June 3, 2016

Letters to the Editor

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Immigration issues must be addressed with compassion while promoting security

In his May 27 editorial in The Criterion, Editor Emeritus John F. Fink takes a decidedly partisan political approach to a human problem—immigration to the United States. He mixes three different issues into one editorial and attacks Republicans, whom he portrays as uncaring. This is neither true nor fair, and is beneath the journalistic integrity of a Catholic newspaper.

The three issues of illegal immigration, legal immigration and acceptance of refugees are in the forefront this election season. Christians of all political persuasions are compelled to approach this compassionately, objectively and fairly. It is not a simple problem to solve. Partisan name-calling only further polarizes people, and lowers the chances of consensus.

One of the reasons that legal and illegal immigration has become such a divisive topic is because immigration laws that were passed by bipartisan Congressional votes have not been enforced by presidents of either party. There wouldn’t be the talk of a wall or deportations had the government done its job over the last several decades.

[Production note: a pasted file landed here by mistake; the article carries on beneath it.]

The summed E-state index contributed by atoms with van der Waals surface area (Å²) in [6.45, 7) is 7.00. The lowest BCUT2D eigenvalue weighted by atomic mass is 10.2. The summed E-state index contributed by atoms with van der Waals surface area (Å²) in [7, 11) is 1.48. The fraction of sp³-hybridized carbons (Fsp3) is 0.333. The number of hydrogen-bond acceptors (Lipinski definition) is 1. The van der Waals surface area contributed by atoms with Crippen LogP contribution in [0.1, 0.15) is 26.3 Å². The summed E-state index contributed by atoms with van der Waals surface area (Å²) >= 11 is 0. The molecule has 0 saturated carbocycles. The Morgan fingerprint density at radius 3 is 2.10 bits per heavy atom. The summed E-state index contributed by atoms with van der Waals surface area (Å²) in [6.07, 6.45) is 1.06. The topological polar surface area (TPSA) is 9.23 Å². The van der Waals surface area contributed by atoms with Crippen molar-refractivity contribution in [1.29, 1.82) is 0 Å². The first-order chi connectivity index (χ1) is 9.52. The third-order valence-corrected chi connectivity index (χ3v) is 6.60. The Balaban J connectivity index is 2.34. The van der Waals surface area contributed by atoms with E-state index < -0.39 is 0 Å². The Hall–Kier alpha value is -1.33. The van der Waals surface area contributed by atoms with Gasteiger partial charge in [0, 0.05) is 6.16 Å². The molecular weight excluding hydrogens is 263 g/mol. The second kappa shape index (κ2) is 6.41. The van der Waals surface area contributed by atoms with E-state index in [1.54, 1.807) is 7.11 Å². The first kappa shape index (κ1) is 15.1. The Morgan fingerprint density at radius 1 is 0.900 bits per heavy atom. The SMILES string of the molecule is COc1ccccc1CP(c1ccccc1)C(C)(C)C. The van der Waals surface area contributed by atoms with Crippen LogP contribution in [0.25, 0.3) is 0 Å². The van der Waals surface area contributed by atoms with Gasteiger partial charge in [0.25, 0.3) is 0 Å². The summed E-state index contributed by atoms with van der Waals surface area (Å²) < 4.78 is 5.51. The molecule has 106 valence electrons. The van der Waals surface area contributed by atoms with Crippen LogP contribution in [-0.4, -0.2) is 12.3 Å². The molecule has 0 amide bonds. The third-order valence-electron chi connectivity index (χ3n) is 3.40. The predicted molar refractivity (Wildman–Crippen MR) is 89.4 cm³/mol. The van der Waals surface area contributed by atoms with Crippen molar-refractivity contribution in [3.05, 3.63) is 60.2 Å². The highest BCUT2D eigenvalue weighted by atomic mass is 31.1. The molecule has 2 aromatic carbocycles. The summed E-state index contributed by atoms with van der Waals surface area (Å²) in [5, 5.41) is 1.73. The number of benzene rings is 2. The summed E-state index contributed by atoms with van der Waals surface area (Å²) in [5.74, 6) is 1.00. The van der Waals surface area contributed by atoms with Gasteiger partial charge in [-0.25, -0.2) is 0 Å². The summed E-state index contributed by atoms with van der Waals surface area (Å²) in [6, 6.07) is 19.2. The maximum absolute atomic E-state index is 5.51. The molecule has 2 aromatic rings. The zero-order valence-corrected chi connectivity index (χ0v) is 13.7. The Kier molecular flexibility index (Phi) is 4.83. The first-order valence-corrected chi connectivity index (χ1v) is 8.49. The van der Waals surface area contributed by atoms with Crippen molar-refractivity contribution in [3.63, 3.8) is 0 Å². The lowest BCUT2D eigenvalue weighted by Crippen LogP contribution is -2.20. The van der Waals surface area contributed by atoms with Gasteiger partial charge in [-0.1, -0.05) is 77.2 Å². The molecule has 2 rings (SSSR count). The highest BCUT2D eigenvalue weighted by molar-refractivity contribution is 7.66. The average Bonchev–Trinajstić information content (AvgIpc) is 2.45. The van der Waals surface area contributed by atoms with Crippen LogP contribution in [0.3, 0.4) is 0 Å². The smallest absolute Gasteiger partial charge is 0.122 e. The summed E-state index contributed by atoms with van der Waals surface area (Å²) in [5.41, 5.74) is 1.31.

With the increase in radical Islamic terrorism in the Middle East and Africa, there is also the additional crisis of how to humanely deal with the needs of displaced people, while at the same time assuring the security of our country.

No one would argue that it is wrong for Mr. Fink to lock the door to his house at night, the president to have a fence around the White House or the Vatican to have 40-feet high walls. Why then, do some suggest it is wrong for our country to act in the best interests of our own security, while at the same time continuing to welcome more immigrants than any other country in the world?

If we are collectively to address all the issues of immigration that face us, we need to do so in a way that promotes compassion, assures security, respects those holding different opinions and sets an example of what it truly means to be Christ-like. These are all values that draw people here and what our fallen veterans gave their lives for.

- Dr. Stephen O’Neil | Indianapolis

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